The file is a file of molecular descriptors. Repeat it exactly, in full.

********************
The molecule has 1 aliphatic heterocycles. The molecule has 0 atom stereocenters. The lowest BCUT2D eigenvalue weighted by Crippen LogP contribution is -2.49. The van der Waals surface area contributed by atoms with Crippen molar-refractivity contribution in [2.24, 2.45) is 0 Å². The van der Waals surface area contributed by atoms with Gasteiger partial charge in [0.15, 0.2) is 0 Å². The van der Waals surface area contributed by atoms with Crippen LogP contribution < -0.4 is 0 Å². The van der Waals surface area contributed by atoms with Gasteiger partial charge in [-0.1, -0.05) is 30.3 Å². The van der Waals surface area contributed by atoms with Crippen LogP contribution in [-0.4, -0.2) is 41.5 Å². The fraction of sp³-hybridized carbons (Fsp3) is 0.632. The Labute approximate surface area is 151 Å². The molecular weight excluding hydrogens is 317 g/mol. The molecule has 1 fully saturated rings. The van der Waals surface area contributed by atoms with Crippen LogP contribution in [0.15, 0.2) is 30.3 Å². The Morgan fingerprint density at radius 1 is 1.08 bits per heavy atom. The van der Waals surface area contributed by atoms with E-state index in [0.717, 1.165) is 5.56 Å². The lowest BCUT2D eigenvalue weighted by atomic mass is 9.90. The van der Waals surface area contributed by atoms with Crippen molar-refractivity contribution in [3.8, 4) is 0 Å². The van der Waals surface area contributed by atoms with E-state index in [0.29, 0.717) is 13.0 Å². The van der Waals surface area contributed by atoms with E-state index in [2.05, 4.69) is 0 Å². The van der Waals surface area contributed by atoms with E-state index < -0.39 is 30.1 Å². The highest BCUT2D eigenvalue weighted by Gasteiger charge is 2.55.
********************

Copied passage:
The molecule has 1 aliphatic heterocycles. The molecule has 0 atom stereocenters. The lowest BCUT2D eigenvalue weighted by Crippen LogP contribution is -2.49. The van der Waals surface area contributed by atoms with Crippen molar-refractivity contribution in [2.24, 2.45) is 0 Å². The van der Waals surface area contributed by atoms with Gasteiger partial charge in [0.15, 0.2) is 0 Å². The van der Waals surface area contributed by atoms with Crippen LogP contribution < -0.4 is 0 Å². The van der Waals surface area contributed by atoms with Gasteiger partial charge in [-0.1, -0.05) is 30.3 Å². The van der Waals surface area contributed by atoms with Crippen LogP contribution in [-0.4, -0.2) is 41.5 Å². The fraction of sp³-hybridized carbons (Fsp3) is 0.632. The Labute approximate surface area is 151 Å². The molecular weight excluding hydrogens is 317 g/mol. The molecule has 1 fully saturated rings. The van der Waals surface area contributed by atoms with Crippen LogP contribution in [0.15, 0.2) is 30.3 Å². The Morgan fingerprint density at radius 1 is 1.08 bits per heavy atom. The van der Waals surface area contributed by atoms with E-state index in [0.717, 1.165) is 5.56 Å². The lowest BCUT2D eigenvalue weighted by atomic mass is 9.90. The van der Waals surface area contributed by atoms with Crippen molar-refractivity contribution in [3.8, 4) is 0 Å². The van der Waals surface area contributed by atoms with E-state index in [0.29, 0.717) is 13.0 Å². The van der Waals surface area contributed by atoms with E-state index in [2.05, 4.69) is 0 Å². The van der Waals surface area contributed by atoms with E-state index < -0.39 is 30.1 Å². The highest BCUT2D eigenvalue weighted by Gasteiger charge is 2.55.